There are numerous stories of people who have lost everything – possessions, families, relationships, careers, homes – because of adversity. It could be something they did, like gambling or addiction, or simply a calamity befell them. In many of these stories, there has been recovery and restoration, because there was hope.

Our society today ridicules hope! Watch television for only 5 minutes and see how much negative advertising is being channeled  to you. Obviously there won’t be placards inscribed “Despair” but the point of the negativity and portrayed disillusionment is to convince you of a prevailing hopelessness.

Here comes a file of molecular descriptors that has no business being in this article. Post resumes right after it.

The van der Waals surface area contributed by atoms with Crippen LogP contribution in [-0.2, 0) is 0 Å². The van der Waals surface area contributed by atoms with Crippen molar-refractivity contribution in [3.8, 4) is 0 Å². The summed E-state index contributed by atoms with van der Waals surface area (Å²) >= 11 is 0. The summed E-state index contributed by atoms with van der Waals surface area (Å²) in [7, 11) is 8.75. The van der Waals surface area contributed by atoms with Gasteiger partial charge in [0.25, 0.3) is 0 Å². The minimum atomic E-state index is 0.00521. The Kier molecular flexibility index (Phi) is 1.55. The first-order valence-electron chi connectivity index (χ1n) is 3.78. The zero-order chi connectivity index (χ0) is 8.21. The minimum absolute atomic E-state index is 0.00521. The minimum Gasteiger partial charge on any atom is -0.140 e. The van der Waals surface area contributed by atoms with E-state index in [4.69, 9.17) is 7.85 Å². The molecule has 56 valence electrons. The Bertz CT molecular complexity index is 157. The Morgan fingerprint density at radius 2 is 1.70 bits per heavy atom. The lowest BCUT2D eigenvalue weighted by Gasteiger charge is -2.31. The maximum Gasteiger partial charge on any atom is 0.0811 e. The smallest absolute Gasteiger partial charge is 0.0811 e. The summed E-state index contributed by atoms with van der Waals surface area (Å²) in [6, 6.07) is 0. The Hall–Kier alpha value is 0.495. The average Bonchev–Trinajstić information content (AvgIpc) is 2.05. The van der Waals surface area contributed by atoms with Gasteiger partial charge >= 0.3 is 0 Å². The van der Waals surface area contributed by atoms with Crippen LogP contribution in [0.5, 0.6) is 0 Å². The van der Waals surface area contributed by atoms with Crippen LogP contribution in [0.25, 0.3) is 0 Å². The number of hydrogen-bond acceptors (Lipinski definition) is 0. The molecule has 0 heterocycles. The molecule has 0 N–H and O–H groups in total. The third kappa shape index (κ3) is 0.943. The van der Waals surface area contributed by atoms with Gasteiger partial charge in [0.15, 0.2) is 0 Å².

A couple of weeks ago we commented on the prophet Amos’ message of doom to the people of Israel – the northern kingdom –  as a result of the greed of the rulers and the wealthy who despised the common good and sought to benefit themselves.

Calamity befell the northern kingdom when it was destroyed by the Assyrian empire in 721 BCE. The people were exiled and scattered and Samaria resettled with foreigners.

Yet, the message for this Twenty-Second Sunday after Pentecost from the prophet Jeremiah is one of hope. “See, I am going to bring them from the land of the north, and gather them from the farthest parts of the earth, among them the blind and the lame, those with child and those in labor, together, a great company, they shall return here” (Jeremiah 31:8).